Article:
Bridge col­lapse vic­tim slams de­lay

Pretoria News - - NEWS - TEBOGO MONAMA

A VIC­TIM of the M1 bridge col­lapse which claimed two lives and left 19 in­jured is an­gry that hear­ings aimed at get­ting to the bot­tom of what hap­pened have been post­poned to next year.

To­mor­row, it will be two years since the tem­po­rary pedes­trian bridge col­lapsed. But vic­tims are far from get­ting clo­sure or know­ing what caused the col­lapse be­cause the in­quiry was last month post­poned to next year July. The process is ex­pected to run un­til Septem­ber.

Fol­low­ing the col­lapse, the Depart­ment of Labour set up the Sec­tion 23 in­quiry and, to date, five ex­pert wit­nesses have ap­peared be­fore the in­quiry.

They in­clude me­chan­i­cal en­gi­neer Gary Far­row, civil en­gi­neer Richard Beneke, Ric Snow­den and Dr Ste­fanus Fran­cois van Zyl, all rep­re­sent­ing Mur­ray & Roberts.

One of the vic­tims, Irvin Katan­gane, 23, said the post­pone­ment made him feel like those tasked with get­ting to be bot­tom of what hap­pened did not care. “Ev­ery­one who was af­fected by the ac­ci­dent didn’t wake up and ask the bridge to fall on them. If they keep on post­pon­ing, how do they want us to think? What kind of peo­ple are they?”

Be­fore the day that changed his life for­ever, Katan­gane had ob­tained a bur­sary to study for a busi­ness de­gree. How­ever, he opted to do a busi­ness man­age­ment course so he could get a job quickly and help his mother fi­nan­cially and also build a bet­ter life for his fam­ily. He ob­tained an in­tern­ship and was a month into it at at the time of the col­lapse.

At the time, he and his col­leagues were trav­el­ling from Sun­ninghill to the Joburg CBD. He re­mem­bers the fate­ful day as if it was yes­ter­day. “The taxi in front of us was short of one or two peo­ple, so we de­cided to take the next one so we could travel as a team,” Katan­gane said.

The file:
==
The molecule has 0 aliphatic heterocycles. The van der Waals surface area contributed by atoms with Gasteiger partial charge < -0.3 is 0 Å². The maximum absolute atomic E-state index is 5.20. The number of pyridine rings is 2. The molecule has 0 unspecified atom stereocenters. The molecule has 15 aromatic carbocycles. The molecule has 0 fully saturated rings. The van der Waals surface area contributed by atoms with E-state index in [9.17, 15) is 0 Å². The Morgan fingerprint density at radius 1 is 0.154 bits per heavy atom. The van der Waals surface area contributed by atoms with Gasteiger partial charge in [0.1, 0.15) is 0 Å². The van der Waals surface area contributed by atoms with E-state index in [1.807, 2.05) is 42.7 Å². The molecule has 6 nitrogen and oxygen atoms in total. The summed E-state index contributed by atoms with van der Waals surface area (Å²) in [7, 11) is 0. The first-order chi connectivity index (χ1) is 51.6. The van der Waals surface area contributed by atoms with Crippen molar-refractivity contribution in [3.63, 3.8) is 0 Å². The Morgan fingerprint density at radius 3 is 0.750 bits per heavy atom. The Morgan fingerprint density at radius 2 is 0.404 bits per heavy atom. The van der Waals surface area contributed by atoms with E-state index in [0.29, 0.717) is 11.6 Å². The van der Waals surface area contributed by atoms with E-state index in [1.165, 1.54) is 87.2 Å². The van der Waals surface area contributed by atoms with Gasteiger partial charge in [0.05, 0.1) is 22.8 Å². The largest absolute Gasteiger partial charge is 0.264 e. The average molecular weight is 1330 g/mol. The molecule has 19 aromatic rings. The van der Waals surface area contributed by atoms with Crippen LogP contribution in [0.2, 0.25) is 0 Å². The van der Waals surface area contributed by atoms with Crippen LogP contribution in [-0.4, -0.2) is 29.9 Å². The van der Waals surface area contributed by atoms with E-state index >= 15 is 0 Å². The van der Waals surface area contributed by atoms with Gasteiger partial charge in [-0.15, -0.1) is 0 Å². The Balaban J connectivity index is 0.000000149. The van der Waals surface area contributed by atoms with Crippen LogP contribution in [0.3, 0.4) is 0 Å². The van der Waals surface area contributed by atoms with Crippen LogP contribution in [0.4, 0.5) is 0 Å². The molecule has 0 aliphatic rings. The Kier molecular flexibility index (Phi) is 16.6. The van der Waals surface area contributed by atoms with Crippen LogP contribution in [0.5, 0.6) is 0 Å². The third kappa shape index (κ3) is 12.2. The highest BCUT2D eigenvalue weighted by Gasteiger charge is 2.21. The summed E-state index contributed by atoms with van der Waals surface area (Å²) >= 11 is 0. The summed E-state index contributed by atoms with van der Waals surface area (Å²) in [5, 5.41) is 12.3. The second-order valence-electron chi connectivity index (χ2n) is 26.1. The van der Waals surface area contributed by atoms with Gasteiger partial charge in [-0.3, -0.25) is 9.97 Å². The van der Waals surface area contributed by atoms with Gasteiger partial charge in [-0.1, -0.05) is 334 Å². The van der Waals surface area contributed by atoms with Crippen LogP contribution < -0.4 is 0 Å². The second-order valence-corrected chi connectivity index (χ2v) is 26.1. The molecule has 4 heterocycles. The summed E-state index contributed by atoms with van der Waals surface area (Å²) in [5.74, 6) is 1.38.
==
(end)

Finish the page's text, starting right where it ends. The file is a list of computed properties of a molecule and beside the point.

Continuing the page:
He sat in the front seat with his col­league Bryce Car­lin­sky.

“As we were ap­proach­ing the bridge, it started shak­ing. I started scream­ing at the driver that he should stop but he could not. Bryce was also scream­ing at me to tell the driver to stop. He just couldn’t.

“When I re­alised he was un­able to stop, I started pray­ing and closed my eyes. When I opened my eyes, the driver was hit by a pole on his chest and Bryce was bleed­ing on the face.”

The driver died and the two pas­sen­gers were trapped in the car for over an hour. Katan­gane passed out when the roof of the taxi was re­moved and peo­ple started tak­ing pic­tures. He woke up in hospi­tal with a catheter at­tached and he was un­able to walk.

“When I woke up and saw the catheter and my fa­ther cry­ing, I thought this meant it was bad and I would never walk again,” Katan­gane says.

He was dis­charged from hospi­tal af­ter two weeks and was in a wheel­chair while go­ing for phys­i­cal ther­apy to learn how to walk again. The wheel­chair was pro­vided by Mur­ray & Roberts which was were con­struct­ing the bridge.

Four months later, Katan­gane de­cided to re­turn to work – but it was not easy. “When I went back to work I did not re­mem­ber any­thing. Even pass­ing by the bridge was trau­matic. I would play Candy Crush from MTN (No­ord) Taxi Rank un­til Sun­ninghill. I was not okay.”

He de­cided to re­sign and con­cen­trate on get­ting bet­ter.

Katan­gane says his phys­i­cal health is bet­ter and he can now con­cen­trate on re­build­ing his life. “I have been look­ing for a job and no luck. I then started a bak­ing busi­ness with some of my friends. We started bak­ing vetkoeks and muffins.”

How­ever, the part­ner­ship did not work and he now runs his bak­ing busi­ness on his own.

Last week, Gauteng Premier David Makhura vis­ited Katan­gane and Car­lin­sky.

His spokesper­son, Phumla Sekho­nyane. said the pro­vin­cial govern­ment would as­sist the fam­i­lies with coun­selling and ac­cess to med­i­cal care in the pub­lic health and so­cial de­vel­op­ment fa­cil­i­ties.


Irvin Katan­gane was in­jured two years ago when a bridge col­lapsed at Grayston Drive.

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